Critical Inquiry 7 (2):237-273 (1980)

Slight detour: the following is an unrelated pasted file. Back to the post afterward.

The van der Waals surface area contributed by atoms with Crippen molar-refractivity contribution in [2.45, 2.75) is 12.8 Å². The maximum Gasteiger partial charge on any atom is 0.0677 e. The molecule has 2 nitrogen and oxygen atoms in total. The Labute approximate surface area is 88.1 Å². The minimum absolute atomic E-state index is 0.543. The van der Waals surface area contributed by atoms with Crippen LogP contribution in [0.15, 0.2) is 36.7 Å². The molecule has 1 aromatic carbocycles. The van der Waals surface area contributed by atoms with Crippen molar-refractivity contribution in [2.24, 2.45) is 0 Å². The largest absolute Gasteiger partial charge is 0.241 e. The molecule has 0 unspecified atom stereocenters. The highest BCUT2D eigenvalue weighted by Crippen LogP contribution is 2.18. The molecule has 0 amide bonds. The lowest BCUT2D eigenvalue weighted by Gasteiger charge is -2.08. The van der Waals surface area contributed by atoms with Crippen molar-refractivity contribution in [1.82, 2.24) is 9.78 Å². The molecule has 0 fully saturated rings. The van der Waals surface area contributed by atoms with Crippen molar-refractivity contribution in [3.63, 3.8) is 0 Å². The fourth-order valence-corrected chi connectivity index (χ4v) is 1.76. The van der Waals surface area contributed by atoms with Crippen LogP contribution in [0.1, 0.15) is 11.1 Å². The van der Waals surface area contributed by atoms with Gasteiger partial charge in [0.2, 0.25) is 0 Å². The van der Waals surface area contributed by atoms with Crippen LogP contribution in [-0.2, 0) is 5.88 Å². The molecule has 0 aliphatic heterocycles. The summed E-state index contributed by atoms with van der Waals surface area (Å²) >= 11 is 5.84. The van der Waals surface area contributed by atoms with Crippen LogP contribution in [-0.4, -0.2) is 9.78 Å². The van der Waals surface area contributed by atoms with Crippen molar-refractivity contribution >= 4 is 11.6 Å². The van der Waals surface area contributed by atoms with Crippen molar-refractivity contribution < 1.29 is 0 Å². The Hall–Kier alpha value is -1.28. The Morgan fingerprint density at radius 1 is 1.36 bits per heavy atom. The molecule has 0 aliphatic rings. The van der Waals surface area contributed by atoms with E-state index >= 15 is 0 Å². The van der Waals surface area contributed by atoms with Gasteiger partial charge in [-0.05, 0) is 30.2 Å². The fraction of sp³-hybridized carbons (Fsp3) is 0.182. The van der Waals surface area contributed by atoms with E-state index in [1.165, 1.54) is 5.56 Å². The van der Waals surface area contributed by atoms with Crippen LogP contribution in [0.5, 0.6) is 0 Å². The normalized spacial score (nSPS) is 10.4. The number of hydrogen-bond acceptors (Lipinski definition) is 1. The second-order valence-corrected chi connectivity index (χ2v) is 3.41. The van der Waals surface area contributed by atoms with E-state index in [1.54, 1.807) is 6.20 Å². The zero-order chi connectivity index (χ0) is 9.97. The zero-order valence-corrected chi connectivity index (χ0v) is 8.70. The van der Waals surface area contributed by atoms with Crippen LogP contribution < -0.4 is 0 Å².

I have stressed here and elsewhere that perspective cannot and need not claim to represent the world "as we see it." The perceptual constancies which make us underrate the degree of objective diminutions with distance, it turns out, constitute only one of the factors refuting this claim. The selectivity of vision can now be seen to be another. There are many ways of "seeing the world," but obviously the claim would have to relate to the "snapshot vision" of the stationary single eye. To ask, as it has so often been asked, whether this eye sees the world in the form of a hollow sphere or of a projection plane makes little sense, for it sees neither. The one point in focus can hardly be said to be either curved or flat, and the remainder of the field of vision is too indistinct to permit a decision. True, we can shift the point of focus at will, but in doing so we lose the previous perception, and all that remains is its memory. Can we, and do we, compare the exact extension of these changing percepts in scanning a row of columns extended at right angles from the central line of vision—to mention the most recalcitrant of the posers of perspectival theory?1 I very much doubt it. The question refers to the convenient choice of projection planes, not to the experience of vision.· 1. I now prefer this formulation to my somewhat laboured discussion in Art and Illusion, chap. 8, sec. 4.E.H. Gombrich was director of the Warburg Institute and Professor of the History of the Classical Tradition at the University of London from 1959 to 1976. His many influential works include The Story of Art, Art and Illusion, Meditations on a Hobby Horse, The Sense of Order, and Ideals and Idols. An early version of "Standards of Truth" was presented at Swarthmore College in October 1976 at a symposium to mark the retirement of Professor Hans Wallach. His contributions to Critical Inquiry include "The Museum: Past, Present, and Future" , "Notes and Exchanges" , and, with Quentin Bell, "Canons and Values in the Visual Arts: A Correspondence"
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